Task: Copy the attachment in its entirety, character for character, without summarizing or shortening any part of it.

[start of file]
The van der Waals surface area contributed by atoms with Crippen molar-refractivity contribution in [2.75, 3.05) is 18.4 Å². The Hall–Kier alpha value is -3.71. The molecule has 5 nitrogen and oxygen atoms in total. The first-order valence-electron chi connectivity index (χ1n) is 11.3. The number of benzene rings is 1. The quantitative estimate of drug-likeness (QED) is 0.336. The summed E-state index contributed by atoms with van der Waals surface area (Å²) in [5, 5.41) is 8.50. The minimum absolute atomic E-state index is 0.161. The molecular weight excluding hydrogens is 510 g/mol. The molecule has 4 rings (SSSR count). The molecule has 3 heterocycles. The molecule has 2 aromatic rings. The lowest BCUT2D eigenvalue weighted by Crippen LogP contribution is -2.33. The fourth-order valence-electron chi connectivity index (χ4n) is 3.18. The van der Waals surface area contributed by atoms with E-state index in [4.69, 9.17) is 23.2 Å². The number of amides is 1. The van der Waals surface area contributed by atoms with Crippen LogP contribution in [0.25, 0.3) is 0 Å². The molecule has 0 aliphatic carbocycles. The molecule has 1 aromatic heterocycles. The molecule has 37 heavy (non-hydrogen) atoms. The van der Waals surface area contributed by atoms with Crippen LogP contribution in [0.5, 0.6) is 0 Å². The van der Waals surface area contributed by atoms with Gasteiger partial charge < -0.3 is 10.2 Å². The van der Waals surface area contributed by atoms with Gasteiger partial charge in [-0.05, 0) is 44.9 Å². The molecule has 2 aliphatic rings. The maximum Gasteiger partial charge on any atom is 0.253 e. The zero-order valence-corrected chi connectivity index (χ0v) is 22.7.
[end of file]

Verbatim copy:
The van der Waals surface area contributed by atoms with Crippen molar-refractivity contribution in [2.75, 3.05) is 18.4 Å². The Hall–Kier alpha value is -3.71. The molecule has 5 nitrogen and oxygen atoms in total. The first-order valence-electron chi connectivity index (χ1n) is 11.3. The number of benzene rings is 1. The quantitative estimate of drug-likeness (QED) is 0.336. The summed E-state index contributed by atoms with van der Waals surface area (Å²) in [5, 5.41) is 8.50. The minimum absolute atomic E-state index is 0.161. The molecular weight excluding hydrogens is 510 g/mol. The molecule has 4 rings (SSSR count). The molecule has 3 heterocycles. The molecule has 2 aromatic rings. The lowest BCUT2D eigenvalue weighted by Crippen LogP contribution is -2.33. The fourth-order valence-electron chi connectivity index (χ4n) is 3.18. The van der Waals surface area contributed by atoms with E-state index in [4.69, 9.17) is 23.2 Å². The number of amides is 1. The van der Waals surface area contributed by atoms with Crippen LogP contribution in [0.25, 0.3) is 0 Å². The molecule has 0 aliphatic carbocycles. The molecule has 1 aromatic heterocycles. The molecule has 37 heavy (non-hydrogen) atoms. The van der Waals surface area contributed by atoms with Crippen LogP contribution in [0.5, 0.6) is 0 Å². The van der Waals surface area contributed by atoms with Gasteiger partial charge < -0.3 is 10.2 Å². The van der Waals surface area contributed by atoms with Gasteiger partial charge in [-0.05, 0) is 44.9 Å². The molecule has 2 aliphatic rings. The maximum Gasteiger partial charge on any atom is 0.253 e. The zero-order valence-corrected chi connectivity index (χ0v) is 22.7.